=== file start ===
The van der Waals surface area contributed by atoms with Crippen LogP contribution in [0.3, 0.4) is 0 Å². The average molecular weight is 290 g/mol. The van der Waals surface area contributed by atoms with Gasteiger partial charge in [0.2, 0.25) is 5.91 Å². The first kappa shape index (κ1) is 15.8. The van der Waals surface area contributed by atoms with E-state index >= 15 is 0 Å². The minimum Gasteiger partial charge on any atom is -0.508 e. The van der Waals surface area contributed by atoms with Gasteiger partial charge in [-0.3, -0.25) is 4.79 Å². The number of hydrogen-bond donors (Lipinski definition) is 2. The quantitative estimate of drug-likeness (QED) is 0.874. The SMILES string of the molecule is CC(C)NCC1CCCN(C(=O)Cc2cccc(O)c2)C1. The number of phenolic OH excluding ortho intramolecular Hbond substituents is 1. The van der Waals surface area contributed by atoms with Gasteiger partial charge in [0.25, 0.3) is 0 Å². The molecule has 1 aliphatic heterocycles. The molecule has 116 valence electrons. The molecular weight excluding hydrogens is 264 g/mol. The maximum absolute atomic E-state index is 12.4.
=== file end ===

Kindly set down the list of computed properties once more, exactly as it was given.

The van der Waals surface area contributed by atoms with Crippen LogP contribution in [0.3, 0.4) is 0 Å². The average molecular weight is 290 g/mol. The van der Waals surface area contributed by atoms with Gasteiger partial charge in [0.2, 0.25) is 5.91 Å². The first kappa shape index (κ1) is 15.8. The van der Waals surface area contributed by atoms with E-state index >= 15 is 0 Å². The minimum Gasteiger partial charge on any atom is -0.508 e. The van der Waals surface area contributed by atoms with Gasteiger partial charge in [-0.3, -0.25) is 4.79 Å². The number of hydrogen-bond donors (Lipinski definition) is 2. The quantitative estimate of drug-likeness (QED) is 0.874. The SMILES string of the molecule is CC(C)NCC1CCCN(C(=O)Cc2cccc(O)c2)C1. The number of phenolic OH excluding ortho intramolecular Hbond substituents is 1. The van der Waals surface area contributed by atoms with Gasteiger partial charge in [0.25, 0.3) is 0 Å². The molecule has 1 aliphatic heterocycles. The molecule has 116 valence electrons. The molecular weight excluding hydrogens is 264 g/mol. The maximum absolute atomic E-state index is 12.4.